NEW YORK – Research by investigators in the US and China suggests genetic variants associated with a rise in reproductive potential tend to coincide with abbreviated lifespans, pointing to selection for genetic trade-offs between individuals' longevity and reproductive capabilities. The findings appeared in Science Advances on Friday.
"Although observations of reproduction-lifespan trade-offs were previously made in some species, it has been difficult to prove that the trade-offs were caused by genetic instead of environmental factors," senior and corresponding author Jianzhi Zhang, an ecology and evolutionary biology researcher at the University of Michigan, Ann Arbor, said in an email.
To explore potential genetic ties between early reproduction or the production of more offspring and aging, the researchers brought together array-based genotyping profiles, reproductive data, and death records for 276,406 UK Biobank participants. Consistent with an antagonistic pleiotropy hypothesis proposed nearly seven decades ago by Michigan State University researcher George Williams in the journal Evolution, they found that reproductive trait-boosting variants tended to curb lifespan.
In the past, Zhang noted, "it was found that a particular mutation antagonistically impacts reproduction and lifespan, but it is unclear whether such cases reflect general rules or are exceptions."
"Hence, it is necessary to conduct a whole-genome analysis of the genetic relationship between reproduction and longevity to test Williams' hypothesis," Zhang explained. "This is exactly what we did in this study, and our results strongly support the antagonistic pleiotropy hypothesis."
When the researchers put together polygenic scores comprised of 583 genetic variants implicated in reproductive traits ranging from age at menarche, age at menopause, or polycystic ovary syndrome diagnoses to individuals' ages at first sex, age at first birth, or number of children, for example, they found that participants with higher-than-usual reproduction scores were less likely to survive to 76 years old than their low reproduction PGS counterparts.
Based on genetic data for half a dozen cohorts involving individuals born between 1940 and 1969, meanwhile, the authors saw an uptick in scores on the reproduction PGS over time — a pattern that they attributed to "natural selection for higher reproduction."
"Together," the authors reported, "the analyses of PGS for reproduction provide evidence for i) antagonistic pleiotropy between reproduction and life span and ii) natural selection for higher reproduction (presumably to the detriment of life span), supporting the antagonistic pleiotropy hypothesis of the origin of aging."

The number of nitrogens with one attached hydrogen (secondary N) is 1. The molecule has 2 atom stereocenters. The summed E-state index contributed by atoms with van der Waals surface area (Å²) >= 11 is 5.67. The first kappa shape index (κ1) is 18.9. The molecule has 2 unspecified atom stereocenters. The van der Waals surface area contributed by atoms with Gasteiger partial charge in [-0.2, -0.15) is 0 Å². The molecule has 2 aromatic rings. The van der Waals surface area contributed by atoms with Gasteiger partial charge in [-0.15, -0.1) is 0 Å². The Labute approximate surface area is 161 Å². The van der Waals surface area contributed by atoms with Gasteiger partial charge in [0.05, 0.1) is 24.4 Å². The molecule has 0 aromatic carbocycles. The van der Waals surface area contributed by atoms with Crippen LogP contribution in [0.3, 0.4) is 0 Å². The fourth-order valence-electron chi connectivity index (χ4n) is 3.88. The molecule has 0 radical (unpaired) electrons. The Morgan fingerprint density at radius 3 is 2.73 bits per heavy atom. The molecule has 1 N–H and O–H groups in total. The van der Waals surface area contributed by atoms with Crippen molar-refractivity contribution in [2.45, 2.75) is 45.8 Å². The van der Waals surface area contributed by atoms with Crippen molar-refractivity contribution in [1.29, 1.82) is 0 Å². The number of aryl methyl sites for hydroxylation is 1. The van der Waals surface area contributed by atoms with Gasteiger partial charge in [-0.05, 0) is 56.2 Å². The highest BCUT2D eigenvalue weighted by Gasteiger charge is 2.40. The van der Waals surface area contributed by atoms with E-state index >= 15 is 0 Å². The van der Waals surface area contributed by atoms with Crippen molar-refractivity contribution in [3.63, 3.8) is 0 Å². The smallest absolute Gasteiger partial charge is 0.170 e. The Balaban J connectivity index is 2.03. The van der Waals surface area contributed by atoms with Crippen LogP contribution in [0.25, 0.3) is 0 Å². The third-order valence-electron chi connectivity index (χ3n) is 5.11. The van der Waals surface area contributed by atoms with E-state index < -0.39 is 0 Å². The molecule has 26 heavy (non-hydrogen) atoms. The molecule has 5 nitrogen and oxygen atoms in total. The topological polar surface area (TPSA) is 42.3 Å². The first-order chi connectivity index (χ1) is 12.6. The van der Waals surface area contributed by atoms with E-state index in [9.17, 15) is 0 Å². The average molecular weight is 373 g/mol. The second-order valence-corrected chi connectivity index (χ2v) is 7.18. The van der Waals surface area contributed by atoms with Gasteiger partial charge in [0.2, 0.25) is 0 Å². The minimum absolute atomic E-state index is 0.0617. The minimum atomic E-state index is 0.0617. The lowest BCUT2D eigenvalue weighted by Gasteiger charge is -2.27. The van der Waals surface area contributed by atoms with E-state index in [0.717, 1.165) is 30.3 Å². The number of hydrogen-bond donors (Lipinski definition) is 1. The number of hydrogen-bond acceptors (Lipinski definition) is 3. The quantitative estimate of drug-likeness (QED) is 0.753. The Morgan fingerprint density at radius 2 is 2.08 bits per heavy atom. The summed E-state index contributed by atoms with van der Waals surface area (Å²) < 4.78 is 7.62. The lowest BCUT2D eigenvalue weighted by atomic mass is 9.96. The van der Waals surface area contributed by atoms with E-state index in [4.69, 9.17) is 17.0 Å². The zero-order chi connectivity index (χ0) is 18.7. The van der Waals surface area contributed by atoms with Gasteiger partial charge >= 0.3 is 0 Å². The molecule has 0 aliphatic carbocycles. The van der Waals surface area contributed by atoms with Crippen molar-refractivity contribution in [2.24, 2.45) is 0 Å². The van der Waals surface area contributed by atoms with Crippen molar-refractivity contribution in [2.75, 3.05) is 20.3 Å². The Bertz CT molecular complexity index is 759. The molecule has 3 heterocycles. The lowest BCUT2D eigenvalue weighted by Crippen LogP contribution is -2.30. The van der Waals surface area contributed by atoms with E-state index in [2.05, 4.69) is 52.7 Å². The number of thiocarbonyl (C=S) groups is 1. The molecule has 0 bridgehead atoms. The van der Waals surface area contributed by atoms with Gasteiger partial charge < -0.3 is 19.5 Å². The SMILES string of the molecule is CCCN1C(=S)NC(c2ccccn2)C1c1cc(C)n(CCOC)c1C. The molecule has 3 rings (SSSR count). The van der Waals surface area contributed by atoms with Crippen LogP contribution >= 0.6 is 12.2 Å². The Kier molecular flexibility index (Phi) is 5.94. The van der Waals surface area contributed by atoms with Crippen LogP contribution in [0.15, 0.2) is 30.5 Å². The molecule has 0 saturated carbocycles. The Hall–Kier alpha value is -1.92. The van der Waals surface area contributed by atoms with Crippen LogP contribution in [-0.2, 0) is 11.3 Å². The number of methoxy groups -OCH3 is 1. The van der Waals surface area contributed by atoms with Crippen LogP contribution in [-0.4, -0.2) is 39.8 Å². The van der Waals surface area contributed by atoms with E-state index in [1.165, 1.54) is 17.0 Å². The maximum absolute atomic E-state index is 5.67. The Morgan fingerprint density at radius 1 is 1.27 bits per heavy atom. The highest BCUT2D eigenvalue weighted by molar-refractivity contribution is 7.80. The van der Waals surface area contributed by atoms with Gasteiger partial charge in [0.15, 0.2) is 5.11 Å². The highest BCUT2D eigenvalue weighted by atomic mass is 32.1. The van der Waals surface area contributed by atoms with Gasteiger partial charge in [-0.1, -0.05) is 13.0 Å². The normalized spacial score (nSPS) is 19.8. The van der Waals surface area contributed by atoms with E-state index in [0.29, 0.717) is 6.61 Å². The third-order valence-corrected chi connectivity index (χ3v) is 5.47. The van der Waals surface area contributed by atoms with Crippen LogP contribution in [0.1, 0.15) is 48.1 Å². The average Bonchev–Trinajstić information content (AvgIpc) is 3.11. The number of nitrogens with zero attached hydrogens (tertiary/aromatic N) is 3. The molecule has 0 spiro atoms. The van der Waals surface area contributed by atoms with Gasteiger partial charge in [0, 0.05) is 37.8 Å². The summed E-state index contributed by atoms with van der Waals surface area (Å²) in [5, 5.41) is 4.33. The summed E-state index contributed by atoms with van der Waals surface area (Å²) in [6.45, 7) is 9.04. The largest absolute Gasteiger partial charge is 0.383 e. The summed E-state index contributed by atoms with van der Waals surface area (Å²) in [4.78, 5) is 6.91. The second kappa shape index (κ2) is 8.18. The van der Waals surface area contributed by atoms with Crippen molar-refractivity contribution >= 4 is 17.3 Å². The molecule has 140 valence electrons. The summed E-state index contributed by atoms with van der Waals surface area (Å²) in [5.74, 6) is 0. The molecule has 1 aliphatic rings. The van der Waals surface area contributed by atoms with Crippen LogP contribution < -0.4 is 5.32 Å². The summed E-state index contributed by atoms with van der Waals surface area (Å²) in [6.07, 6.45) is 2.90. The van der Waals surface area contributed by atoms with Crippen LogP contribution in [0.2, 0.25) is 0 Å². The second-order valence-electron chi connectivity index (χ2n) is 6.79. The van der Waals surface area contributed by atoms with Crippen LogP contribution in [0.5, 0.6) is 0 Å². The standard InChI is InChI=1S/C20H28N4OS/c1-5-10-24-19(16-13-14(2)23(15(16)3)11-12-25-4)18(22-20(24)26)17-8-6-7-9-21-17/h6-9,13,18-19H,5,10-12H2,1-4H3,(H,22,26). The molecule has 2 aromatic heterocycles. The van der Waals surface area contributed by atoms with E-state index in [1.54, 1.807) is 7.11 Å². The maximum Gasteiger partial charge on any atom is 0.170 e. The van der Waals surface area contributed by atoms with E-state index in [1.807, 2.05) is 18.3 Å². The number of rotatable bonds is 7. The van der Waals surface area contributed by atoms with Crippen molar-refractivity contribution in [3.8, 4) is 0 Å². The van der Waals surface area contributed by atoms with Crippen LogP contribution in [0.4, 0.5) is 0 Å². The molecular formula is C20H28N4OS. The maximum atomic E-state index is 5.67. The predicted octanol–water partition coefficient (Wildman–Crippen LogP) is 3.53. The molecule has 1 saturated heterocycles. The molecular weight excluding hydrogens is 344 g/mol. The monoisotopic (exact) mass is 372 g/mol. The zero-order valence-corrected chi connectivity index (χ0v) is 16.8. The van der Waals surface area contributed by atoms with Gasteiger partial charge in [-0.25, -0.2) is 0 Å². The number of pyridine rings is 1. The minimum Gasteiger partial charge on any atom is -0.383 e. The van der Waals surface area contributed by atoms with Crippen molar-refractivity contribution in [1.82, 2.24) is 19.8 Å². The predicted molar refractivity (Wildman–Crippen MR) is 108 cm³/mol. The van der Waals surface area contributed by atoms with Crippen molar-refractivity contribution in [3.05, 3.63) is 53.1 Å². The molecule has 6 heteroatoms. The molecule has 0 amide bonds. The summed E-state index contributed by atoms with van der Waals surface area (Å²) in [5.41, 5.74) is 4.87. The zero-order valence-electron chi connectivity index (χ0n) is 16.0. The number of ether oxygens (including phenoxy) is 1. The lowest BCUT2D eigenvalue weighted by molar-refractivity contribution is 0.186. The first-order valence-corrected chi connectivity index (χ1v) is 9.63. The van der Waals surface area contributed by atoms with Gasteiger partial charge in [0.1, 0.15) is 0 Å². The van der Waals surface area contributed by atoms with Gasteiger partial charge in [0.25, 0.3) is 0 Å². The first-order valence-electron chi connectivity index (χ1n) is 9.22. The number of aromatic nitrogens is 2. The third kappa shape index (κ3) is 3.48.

The findings contrast with rising life expectancies reported in most populations in the years leading up to 2019, Zhang explained in a statement, noting that actual lifespan increases are thought to reflect "substantial environmental shifts, including changes in lifestyles and technologies, and are opposite to the changes caused by natural selection of the genetic variants identified in this study."
Across the 583 variants included in the reproduction PRS, 98 variants appeared to have antagonistic effects on reproduction and aging, while just 25 variants were predicted to have concordant effects.
Likewise, the team reported similar relationships for specific genetic risk variants, where variants implicated in reproductive traits tended to turn up in regulatory regions influencing the expression of a genes involved in hormone signaling, immune response, age-related pathology, and other processes in multiple human tissues.
Together, the authors explained, results from the current analyses "support the antagonistic pleiotropy hypothesis of aging in humans and point to potential molecular mechanisms of the reproduction-lifespan antagonistic pleiotropy."
They noted that "one needs to be cautious when generalizing our findings to other populations because of their different social and environmental factors and genetic backgrounds," and argued that "validation of our finding in other populations, especially those currently underrepresented in biobanks, is highly desired."
Still, the investigators suggested that further research into the genetic relationships between reproduction and aging may foster future research and an improved understanding of the biological pathway behind aging and related conditions.
"We hope that our general finding and the specific genetic variants discovered that show opposite effects on reproduction and longevity will help aging research," Zhang said.